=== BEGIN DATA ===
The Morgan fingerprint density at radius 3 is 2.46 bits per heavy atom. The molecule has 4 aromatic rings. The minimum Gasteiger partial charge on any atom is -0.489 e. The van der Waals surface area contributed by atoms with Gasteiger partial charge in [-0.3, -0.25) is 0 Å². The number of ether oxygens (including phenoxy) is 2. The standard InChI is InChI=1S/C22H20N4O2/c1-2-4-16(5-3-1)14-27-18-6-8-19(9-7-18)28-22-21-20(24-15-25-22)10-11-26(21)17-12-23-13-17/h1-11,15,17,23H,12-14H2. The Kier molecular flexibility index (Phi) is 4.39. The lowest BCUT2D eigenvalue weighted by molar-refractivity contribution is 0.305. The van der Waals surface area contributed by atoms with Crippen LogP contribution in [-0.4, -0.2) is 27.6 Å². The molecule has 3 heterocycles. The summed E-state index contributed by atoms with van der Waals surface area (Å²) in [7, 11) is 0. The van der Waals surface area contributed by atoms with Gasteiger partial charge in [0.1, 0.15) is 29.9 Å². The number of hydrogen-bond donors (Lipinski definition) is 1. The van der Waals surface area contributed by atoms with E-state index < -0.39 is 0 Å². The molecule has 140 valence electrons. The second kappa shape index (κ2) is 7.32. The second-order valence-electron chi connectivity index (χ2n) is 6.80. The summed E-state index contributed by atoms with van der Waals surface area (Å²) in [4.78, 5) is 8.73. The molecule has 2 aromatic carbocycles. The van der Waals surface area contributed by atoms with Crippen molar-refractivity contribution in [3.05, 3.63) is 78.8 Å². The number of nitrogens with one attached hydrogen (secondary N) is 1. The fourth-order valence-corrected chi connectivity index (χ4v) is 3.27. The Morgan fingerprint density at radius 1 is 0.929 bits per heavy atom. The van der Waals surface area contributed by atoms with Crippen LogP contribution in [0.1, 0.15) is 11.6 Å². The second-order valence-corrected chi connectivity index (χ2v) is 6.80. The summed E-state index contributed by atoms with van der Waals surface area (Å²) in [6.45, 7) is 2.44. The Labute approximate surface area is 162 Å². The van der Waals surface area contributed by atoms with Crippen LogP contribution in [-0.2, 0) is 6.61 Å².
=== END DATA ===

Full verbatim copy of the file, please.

The Morgan fingerprint density at radius 3 is 2.46 bits per heavy atom. The molecule has 4 aromatic rings. The minimum Gasteiger partial charge on any atom is -0.489 e. The van der Waals surface area contributed by atoms with Gasteiger partial charge in [-0.3, -0.25) is 0 Å². The number of ether oxygens (including phenoxy) is 2. The standard InChI is InChI=1S/C22H20N4O2/c1-2-4-16(5-3-1)14-27-18-6-8-19(9-7-18)28-22-21-20(24-15-25-22)10-11-26(21)17-12-23-13-17/h1-11,15,17,23H,12-14H2. The Kier molecular flexibility index (Phi) is 4.39. The lowest BCUT2D eigenvalue weighted by molar-refractivity contribution is 0.305. The van der Waals surface area contributed by atoms with Crippen LogP contribution in [-0.4, -0.2) is 27.6 Å². The molecule has 3 heterocycles. The summed E-state index contributed by atoms with van der Waals surface area (Å²) in [7, 11) is 0. The van der Waals surface area contributed by atoms with Gasteiger partial charge in [0.1, 0.15) is 29.9 Å². The number of hydrogen-bond donors (Lipinski definition) is 1. The van der Waals surface area contributed by atoms with E-state index < -0.39 is 0 Å². The molecule has 140 valence electrons. The second kappa shape index (κ2) is 7.32. The second-order valence-electron chi connectivity index (χ2n) is 6.80. The summed E-state index contributed by atoms with van der Waals surface area (Å²) in [4.78, 5) is 8.73. The molecule has 2 aromatic carbocycles. The van der Waals surface area contributed by atoms with Crippen molar-refractivity contribution in [3.05, 3.63) is 78.8 Å². The number of nitrogens with one attached hydrogen (secondary N) is 1. The fourth-order valence-corrected chi connectivity index (χ4v) is 3.27. The Morgan fingerprint density at radius 1 is 0.929 bits per heavy atom. The van der Waals surface area contributed by atoms with Crippen LogP contribution in [0.1, 0.15) is 11.6 Å². The second-order valence-corrected chi connectivity index (χ2v) is 6.80. The summed E-state index contributed by atoms with van der Waals surface area (Å²) in [6.45, 7) is 2.44. The Labute approximate surface area is 162 Å². The van der Waals surface area contributed by atoms with Crippen LogP contribution in [-0.2, 0) is 6.61 Å².